• Pinning Butterflies and Moths,
  • How to Identify a Plant or Weed
  • Collecting Insects with Traps and Lights
  • Collecting Insects: Tools and Supplies
  • Sweep Net Technique
  • Using A Plant Press.

All of these were in the top 12 for views in 2019, and as you’ll see below they are also some of the best at holding the audience’s attention.

Holding the audience’s attention

Think about your current audience. What are the questions that are being asked on a regular basis? What kinds of skills or procedures could you show through video?

While explaining the research and science behind topics are great, most viewers are looking for a solution to a problem. Get to the point and then explain the reason behind the solution. Looking for the “I-want-to-do ___” moments in your area of expertise is a great place to start.

We use the Audience Retention metric to see how a video is doing at getting to the point and meeting the viewer’s needs. Views tend to have a steep drop-off after the beginning. It’s important to hook the viewer in right away and prove that the video will meet their expectations. The first 15 seconds are the most crucial. These videos are doing well at holding viewers’ attention:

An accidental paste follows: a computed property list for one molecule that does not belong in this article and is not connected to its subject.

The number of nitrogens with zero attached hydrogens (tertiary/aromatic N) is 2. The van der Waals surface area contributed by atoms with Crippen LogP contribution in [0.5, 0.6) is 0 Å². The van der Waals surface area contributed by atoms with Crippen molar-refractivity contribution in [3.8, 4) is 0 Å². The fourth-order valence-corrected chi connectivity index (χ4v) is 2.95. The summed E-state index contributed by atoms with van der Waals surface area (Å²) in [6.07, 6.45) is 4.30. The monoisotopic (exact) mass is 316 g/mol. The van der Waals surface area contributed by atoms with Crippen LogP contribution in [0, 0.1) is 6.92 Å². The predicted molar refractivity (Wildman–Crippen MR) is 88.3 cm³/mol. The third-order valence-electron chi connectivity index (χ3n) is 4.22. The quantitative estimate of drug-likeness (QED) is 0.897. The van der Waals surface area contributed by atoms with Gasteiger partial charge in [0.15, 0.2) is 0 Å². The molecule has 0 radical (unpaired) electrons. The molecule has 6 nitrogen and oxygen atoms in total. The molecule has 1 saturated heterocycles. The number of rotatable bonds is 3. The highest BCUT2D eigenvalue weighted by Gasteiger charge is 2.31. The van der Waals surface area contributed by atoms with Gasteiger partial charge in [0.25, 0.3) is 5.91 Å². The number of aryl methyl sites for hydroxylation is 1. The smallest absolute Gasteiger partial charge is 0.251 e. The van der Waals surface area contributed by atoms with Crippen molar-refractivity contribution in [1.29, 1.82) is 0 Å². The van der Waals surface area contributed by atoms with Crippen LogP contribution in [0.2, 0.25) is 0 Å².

From left to right:

  • Scotch Broom Removal
  • Income Opportunities from Logs
  • How to Make a Trap to Catch the Spotted Wing Drosophila Fly
  • Sampling for Varroa Mites from a Honey Bee Brood Nest
  • Sweep Net Technique
  • How to sample a lot of hay
  • Collecting Insects with Traps and Lights
  • Managing Moss in Lawns.

All of these have over 60% viewer retention (very good), and you’ll notice that each one does a good job at directly addressing a problem or showing how to do something.

Audience Retention is also important for another reason: Google uses this in their algorithm when showing related videos at the end of a video. Having a high retention rate increases your chances of showing up in viewers’ feeds.

How to approach creating your video

Video is an amazing tool at reaching audiences, but because it is so widely used, it’s important to approach creating a video with a strategic plan otherwise you risk being drowned out. Here are some questions to ask if you’re thinking of getting into video:

  • Who is my audience (both existing ones and new ones you hope to attract)?
  • What kinds of questions are you hearing regularly, and what does data from sources like Google Trends say about your topic?